A summary of a classic short poem by George Herbert
George Herbert (1593-1633) was one of the greatest devotional poets of his age – indeed, of any age. As well as famous poems such as the justly celebrated poem of religious doubt and personal freedom, ‘The Collar’, Herbert wrote many other great poems about God. ‘A Wreath’ is not perhaps among his most famous poems, so some remarks about its meaning might help here.
A wreathèd garland of deservèd praise,
Of praise deservèd, unto Thee I give,
I give to Thee, who knowest all my ways,
My crooked winding ways, wherein I live,—
Wherein I die, not live ; for life is straight,
Straight as a line, and ever tends to Thee,
To Thee, who art more far above deceit,
Than deceit seems above simplicity.
Give me simplicity, that I may live,
So live and like, that I may know Thy ways,
Know them and practise them: then shall I give
For this poor wreath, give Thee a crown of praise.
Since the poem is about a wreath, Herbert creatively suggests the shape of a wreath through the rhyme scheme of his poem. The progression of its lines, and its rhyme scheme, both reflect the wreath’s circularity, a symbol of totality and connection. So the movement from one line to next forms a chain: the first line ends with talk of ‘deservèd praise’, so the second line begins by talking about ‘praise deservèd’; this second line in turn ends ‘unto Thee I give’, leading into the third line which begins ‘I give to Thee’; and so on, until we end up where we started, with ‘a crown of praise’ returning us to the first line of the poem, ‘A wreathèd garland of deservèd praise’.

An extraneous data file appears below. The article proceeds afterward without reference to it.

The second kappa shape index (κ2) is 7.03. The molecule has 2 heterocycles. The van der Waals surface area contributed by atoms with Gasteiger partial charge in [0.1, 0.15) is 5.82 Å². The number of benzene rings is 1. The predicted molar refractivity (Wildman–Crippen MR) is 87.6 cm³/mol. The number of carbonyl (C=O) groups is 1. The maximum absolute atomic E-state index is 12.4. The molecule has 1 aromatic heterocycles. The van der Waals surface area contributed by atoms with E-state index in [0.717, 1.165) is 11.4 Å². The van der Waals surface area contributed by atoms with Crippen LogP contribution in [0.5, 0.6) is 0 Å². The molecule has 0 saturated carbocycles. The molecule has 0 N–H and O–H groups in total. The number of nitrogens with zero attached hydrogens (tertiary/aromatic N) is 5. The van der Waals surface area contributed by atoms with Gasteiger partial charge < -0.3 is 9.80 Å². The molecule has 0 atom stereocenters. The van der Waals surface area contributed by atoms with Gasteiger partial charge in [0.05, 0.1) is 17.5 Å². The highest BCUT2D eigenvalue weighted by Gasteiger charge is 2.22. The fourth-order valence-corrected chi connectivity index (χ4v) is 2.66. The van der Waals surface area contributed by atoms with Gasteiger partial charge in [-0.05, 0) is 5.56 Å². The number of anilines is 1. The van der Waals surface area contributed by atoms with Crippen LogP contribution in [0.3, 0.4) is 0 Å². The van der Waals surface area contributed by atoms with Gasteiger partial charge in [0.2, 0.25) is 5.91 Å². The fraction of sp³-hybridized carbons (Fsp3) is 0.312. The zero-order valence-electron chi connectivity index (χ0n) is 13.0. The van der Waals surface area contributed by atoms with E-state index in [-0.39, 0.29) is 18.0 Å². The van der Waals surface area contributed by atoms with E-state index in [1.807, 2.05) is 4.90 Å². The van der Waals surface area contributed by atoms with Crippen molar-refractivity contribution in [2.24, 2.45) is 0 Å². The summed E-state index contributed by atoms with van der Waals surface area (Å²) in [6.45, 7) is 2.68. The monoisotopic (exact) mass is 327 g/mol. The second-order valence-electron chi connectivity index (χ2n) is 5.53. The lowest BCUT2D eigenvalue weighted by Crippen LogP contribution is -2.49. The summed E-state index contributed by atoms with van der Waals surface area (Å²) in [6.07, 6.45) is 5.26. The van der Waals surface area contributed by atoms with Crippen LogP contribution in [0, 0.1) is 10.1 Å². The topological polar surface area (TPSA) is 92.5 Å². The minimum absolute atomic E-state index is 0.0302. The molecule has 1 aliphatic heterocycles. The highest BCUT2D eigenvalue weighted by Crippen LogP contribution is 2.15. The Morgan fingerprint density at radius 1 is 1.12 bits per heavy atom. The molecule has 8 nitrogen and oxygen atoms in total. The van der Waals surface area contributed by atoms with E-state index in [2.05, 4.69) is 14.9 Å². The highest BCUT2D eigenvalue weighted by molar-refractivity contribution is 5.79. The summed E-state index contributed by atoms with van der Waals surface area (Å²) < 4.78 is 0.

This circularity – suggesting the circular wreath itself – is also reflected in the rhyme scheme. The first and last lines of the poem end with the word ‘praise’; the second and second-from-last lines end with ‘give’; the third and third-from-last lines end with ‘ways’, and so on. The one complication to this is the middle section, which takes the form of a quatrain rhyming ‘straight’, ‘Thee’, ‘deceit’, and ‘simplicity’, possibly suggesting the more elaborate design of an ornamental bow tying the wreath together.
‘A Wreath’ demonstrates George Herbert’s extraordinary technical proficiency as a poet, his sophisticated use of rhyme and poetic syntax, and his ability to reflect his religious devotion through powerful language and an extended ‘conceit’ or metaphor – here, that of the wreath.
Continue to explore the world of seventeenth-century poetry with our analysis of Donne’s seduction lyric ‘The Flea’.
Image: A statue of George Herbert on the West Front of Salisbury Cathedral, UK (author: Richard Avery, 2010), Wikimedia Commons.